BWW Review: GOING POSTAL at Bakehouse Theatre
Reviewed by Christine Pyman Thursday 21st November 2019.
This is, at heart, a story of beings and their foibles, and the results of innate goodness and cleverness that are bought to the fore with pressure. You will see what I mean when you go to see this production, which you really should do. Being a Sir Terry Pratchett tale, it is all wrapped up in an exuberant amount of wit and humour, tied with a bow of parables of our times. Going Postal was one of the later books in the Discworld series, and seems to reflect a slightly darker and more cynical view, perfectly realised, of course, and presented in a way to subvert everyday bureaucracies whilst laughing at them. There's a delicious ironic pleasure to be had to come to understand that, even while you are enjoying watching a comedic play, ostensibly about criminal activities, you are the ones creating this rich vein of society that's being mined and re-presented for our entertainment. Darkness and laughter mix intoxicatingly well.
The main character of Moist von Lipwig, wonderfully bought to life in front of us by Nicholas Andrews, is an endearing one and, obviously, Pratchett felt the same way about this creation as he was bought back as the main character in two more novels. Von Lipwig is a cunning conman who is almost as good at understanding people's behaviour as the tyrant, Lord Vetinari, and together they make a controlling team, changing the society of the not-so-good people of Ankh Morpork.
Andrews made the perfect von Lipwig, with spot-on timing, gestures, and confidence. In fact, this entire production was well cast, with each of the actors bringing enthusiasm and fun to their multitudinous roles.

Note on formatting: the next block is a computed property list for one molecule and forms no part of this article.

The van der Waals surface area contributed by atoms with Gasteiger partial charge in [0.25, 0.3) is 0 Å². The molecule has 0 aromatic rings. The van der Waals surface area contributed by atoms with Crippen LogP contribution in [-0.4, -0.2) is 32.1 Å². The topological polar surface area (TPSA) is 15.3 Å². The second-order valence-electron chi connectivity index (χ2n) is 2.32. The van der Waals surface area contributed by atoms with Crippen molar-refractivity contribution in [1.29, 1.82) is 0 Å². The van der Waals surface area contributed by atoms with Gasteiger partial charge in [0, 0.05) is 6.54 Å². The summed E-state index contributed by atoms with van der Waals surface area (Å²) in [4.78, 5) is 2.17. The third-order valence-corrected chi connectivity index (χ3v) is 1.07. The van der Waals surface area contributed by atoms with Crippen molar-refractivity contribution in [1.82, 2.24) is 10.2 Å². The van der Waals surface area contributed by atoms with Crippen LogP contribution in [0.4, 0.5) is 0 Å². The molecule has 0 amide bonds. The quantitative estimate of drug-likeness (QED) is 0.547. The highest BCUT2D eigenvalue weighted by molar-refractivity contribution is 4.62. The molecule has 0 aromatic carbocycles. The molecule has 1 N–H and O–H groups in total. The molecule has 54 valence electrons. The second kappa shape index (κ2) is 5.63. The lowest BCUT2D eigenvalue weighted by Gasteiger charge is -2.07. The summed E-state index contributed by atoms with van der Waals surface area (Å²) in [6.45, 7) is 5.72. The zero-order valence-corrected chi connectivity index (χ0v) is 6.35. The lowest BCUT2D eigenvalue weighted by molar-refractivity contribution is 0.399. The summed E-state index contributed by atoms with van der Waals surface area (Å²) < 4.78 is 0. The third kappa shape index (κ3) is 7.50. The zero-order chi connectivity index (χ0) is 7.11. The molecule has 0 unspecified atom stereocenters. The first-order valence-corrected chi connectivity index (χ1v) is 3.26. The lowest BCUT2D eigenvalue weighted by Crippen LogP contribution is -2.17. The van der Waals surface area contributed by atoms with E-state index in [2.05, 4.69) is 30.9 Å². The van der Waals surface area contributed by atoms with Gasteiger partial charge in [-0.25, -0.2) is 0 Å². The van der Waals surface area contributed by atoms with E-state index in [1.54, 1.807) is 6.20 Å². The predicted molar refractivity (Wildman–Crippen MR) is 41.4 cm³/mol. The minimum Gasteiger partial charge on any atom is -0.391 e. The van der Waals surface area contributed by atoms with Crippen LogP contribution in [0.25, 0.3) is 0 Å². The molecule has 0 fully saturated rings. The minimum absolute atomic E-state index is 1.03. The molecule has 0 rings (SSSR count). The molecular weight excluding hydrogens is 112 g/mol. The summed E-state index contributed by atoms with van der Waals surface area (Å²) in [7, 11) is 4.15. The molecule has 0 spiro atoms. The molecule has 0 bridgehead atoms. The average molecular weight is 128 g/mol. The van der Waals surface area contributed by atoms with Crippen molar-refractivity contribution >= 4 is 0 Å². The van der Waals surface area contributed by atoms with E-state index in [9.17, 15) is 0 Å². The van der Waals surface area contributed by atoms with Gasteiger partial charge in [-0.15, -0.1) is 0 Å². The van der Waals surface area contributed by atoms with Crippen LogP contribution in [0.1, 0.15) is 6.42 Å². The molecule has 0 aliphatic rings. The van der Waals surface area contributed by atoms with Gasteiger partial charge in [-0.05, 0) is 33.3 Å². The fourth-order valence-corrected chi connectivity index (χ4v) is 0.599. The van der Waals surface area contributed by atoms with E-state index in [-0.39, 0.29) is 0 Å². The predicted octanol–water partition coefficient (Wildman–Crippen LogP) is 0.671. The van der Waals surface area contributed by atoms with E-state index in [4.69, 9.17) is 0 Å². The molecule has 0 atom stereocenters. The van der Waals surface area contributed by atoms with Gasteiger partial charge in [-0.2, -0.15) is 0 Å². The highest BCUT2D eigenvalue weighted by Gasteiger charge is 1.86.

Danny Sag brings experience to his role of Vetinari, who, with a drawl and a dismissive turn of his head simultaneously manages to give the audience delight, anticipation and a tinge of horror at his machinations. Sag's performance was well foiled by Alastair Preece's Drumknott, played with just the right amount of disinterested disdain to add a layer of background character to the mainly benevolent dictator Vetinari.
Unseen veteran, Paul Messenger, made an effective leader of a corporation which irresistibly reminded me of our electricity companies, with privatisation and profit-making on the agenda. His cohorts showed us what we all suspect is the actual inner workings of big businesses.
The setting of the Post Office also held aside the veils to expose the innate ridiculousness and depths of bureaucracy, with the possibly Benny Hill inspired capering of Sam Tutty and Hugh O'Connor. This was tempered by the beautiful moments of supernatural despair held within the building, exposed to us through lighting and sound.
There were so many outstanding moments in these two acts that I want to leave as lovely nuggets of pleasurable surprise for the next audience, but I must mention a particularly clever piece of direction that Pratchett fans will revel quietly in. Newcomer to Unseen, Nikonus Pappus, had the honour, and spent the effort of getting right, a one-liner that closed a joke that runs rampant throughout Pratchett's writing. Perfect. I'll say no more.
Unseen Theatre Company, for those that don't already know, is the brilliant brainchild of Pamela Munt, director, actor, and chief whip-holder. It is obvious that everyone in Unseen Theatre Company is there because of sheer love, for the theatre, Pratchett, fun, each other. Their achievements are proportional to this. To present a story that has multiple characters, intertwined storylines, which is set in an entire city and its surrounds, which would require a huge budget to realise as a film, and to make this effectively and brilliantly is an ambitious undertaking. Unseen has achieved this. Director Pamela Munt is to be applauded for her vision and task-making, and her perspicacity in gathering a talented bunch of people around her. Costumes, set design, production, photography, and everything that goes into making a successful production shine, Pamela has gotten the best from her people. Stephen Dean's clever lighting and sound design are of special note, taking a good, fun production to a higher level.
Photography, Michael Errey